Sydney Mesher, 22, has to make two minor changes to her Rockettes performance due to her disability
Sydney Mesher, who was born without her left hand, has made history as the first-ever visibly disabled person to become a Radio City Rockette.
The 22-year-old from Portland, Oregon, detailed her journey to becoming a Rockette in a Radio City Rockettes video this week, explaining that she dreamt about joining the holiday dance troupe when she was young.
“I would always love watching the Rockettes on the Macy’s Thanksgiving Day Parade,” Mesher said. “It was such a fond memory that I have. My whole family would be sitting around, making Thanksgiving dinner, and we would watch the parade and the Rockettes would come up. I would be glued to the television and that’s when I knew I wanted to be a Rockette.”
“There was something different, there was just something about her,” Mesher’s father said. “She loved to perform. She was never afraid of the moment.”
Mesher said that when she was 11 years old, the Rockettes hired her studio to do the opening number for their tour, which she participated in. In her junior year of high school, she went to a performing arts high school, and pursued her passion for dance in college in New York City.
In 2018, Mesher auditioned to be a Rockette, but was not selected.
“It was okay, because I got to go back and finish my college career. I graduated, and I was really focused. I wanted this to be my year,” she said.
However, Mesher had a setback in January when she broke her foot and was sidelined for five months.
“It was a very challenging time, but that reignited my love for what I do because I wasn’t able to do it,” she said. After Mesher healed, she auditioned — and was finally selected — for the Rockettes in New York.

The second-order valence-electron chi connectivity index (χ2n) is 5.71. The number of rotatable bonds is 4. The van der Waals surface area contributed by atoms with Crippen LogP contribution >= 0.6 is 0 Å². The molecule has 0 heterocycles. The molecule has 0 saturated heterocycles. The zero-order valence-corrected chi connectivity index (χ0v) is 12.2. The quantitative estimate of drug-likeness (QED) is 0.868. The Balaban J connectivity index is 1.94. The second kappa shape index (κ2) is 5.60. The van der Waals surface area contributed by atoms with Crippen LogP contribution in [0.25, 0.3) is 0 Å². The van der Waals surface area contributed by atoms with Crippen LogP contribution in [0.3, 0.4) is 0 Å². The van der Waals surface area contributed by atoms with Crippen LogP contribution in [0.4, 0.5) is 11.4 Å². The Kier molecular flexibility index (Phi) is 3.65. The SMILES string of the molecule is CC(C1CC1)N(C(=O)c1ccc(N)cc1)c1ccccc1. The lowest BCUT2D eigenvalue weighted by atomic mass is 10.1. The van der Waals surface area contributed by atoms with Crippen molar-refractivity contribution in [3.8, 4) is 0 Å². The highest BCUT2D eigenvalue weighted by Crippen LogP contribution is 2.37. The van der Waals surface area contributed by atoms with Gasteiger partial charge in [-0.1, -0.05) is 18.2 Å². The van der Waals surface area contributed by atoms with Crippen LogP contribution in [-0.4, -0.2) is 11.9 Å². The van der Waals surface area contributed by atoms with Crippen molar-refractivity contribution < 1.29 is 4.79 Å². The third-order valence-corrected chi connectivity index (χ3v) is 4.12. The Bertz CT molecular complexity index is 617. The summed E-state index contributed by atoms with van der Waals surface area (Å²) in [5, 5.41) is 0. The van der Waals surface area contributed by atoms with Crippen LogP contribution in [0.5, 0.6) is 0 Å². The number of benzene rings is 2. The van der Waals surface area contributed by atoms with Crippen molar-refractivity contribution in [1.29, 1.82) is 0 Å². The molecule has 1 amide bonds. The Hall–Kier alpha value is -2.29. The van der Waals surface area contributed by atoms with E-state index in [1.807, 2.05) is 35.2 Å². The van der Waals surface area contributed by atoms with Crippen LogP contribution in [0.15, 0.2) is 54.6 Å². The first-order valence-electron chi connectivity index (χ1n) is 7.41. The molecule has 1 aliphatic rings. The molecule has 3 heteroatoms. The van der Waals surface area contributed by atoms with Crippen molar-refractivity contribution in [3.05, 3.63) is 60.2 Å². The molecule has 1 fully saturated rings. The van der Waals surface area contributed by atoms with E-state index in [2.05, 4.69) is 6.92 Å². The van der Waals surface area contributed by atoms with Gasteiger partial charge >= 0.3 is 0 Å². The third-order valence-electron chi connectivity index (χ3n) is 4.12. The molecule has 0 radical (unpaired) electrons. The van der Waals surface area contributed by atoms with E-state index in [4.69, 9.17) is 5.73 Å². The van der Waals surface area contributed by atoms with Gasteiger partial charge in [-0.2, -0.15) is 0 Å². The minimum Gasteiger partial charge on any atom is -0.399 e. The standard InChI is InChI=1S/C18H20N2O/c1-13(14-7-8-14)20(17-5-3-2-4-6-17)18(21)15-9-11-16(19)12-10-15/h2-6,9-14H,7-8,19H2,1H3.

“I had to pull over. I was shaking. A dream come true,” she said. “The second I finished the call, I immediately called my mom.”
“She’s sunshine, energy, she’s passion,” her mother Lynn said. “I can’t wait to see her at the kick-line.”
Due to her disability, Mesher has to hold the oversized box toy in the “Rag Dolls” dance from a different angle. And in the “Here Comes Santa Claus” number, she holds one bell in her right hand instead of one in each.
“In the end, it still creates the same picture,” she said.
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Mesher said that she’s received an incredible amount of support since she joined the dance troupe, including from her fellow dancers.
“I have been completely baffled with the amount of support and love in getting the job,” she said. “The amount of love and excitement I have received has been so incredible. It’s been humbling to receive so much love.”
She also recalled an emotional moment when rehearsing the finale, which ends with Mesher raising her left arm: “I remember just sobbing in rehearsal, because I am so proud to be here and it means so much to me. It’s one of those moments in my life where I am like ‘This is why I do what I do.'”
“I am so eager, but I am tying to stay present, because I don’t want these moments to pass,” she added. “They are truly a gift.